NO RESERVE. Gibson employee Thaddeus J. McHugh applied for a patent for his adjustable truss rod design on April 5, 1921 (#1,446,758), but this 1919 Gibson L-4 proves that Gibson was experimenting with this feature a few years before seeking a patent. This early example has the truss rod adjustment nut mounted underneath a cover on the headstock, which all these years later remains the preferred location for this feature.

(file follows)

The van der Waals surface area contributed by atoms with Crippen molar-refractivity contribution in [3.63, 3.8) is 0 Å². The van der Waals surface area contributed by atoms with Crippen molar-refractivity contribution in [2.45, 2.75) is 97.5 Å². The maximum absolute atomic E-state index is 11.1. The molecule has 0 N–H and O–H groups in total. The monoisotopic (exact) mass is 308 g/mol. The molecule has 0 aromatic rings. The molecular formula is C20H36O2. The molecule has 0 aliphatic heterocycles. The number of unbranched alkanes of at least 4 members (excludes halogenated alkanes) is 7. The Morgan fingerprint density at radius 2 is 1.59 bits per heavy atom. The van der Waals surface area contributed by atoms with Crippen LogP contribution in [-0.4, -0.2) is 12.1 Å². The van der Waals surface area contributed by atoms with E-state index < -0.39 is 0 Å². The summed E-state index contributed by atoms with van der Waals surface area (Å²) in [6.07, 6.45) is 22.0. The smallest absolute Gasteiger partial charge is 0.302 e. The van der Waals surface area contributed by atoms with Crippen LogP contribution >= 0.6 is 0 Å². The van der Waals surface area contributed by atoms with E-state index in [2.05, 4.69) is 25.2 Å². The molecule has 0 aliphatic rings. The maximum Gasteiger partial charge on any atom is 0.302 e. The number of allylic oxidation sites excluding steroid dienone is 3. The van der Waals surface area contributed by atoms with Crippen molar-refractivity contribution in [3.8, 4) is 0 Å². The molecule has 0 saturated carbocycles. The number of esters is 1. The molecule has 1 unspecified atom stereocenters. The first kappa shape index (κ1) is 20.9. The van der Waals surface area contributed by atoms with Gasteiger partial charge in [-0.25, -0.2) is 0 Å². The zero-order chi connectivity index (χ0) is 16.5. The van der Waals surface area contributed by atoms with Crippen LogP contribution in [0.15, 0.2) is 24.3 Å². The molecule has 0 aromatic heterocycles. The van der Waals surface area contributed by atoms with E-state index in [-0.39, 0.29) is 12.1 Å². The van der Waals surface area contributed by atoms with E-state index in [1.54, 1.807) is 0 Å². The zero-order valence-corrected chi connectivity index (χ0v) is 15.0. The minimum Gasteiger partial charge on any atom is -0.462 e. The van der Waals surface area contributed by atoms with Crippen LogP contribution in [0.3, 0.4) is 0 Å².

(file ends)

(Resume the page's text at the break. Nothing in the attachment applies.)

This guitar has a reasonable amount of playing wear and is missing its original elevated pickguard. It allegedly once belonged to J.J. Cale, the celebrated songwriter and guitarist who penned the songs “After Midnight,” “Cocaine,” and “They Call Me the Breeze,” which were covered by artists like Eric Clapton and Lynyrd Skynyrd.
Serial number: 49794
Top: Spruce, sunburst finish
Back and sides: Birch
Bridge/tailpiece: Ebony, pin trapeze
Tuners: Open gear three-on-a-plate Waverly with engraved base plates and white plastic buttons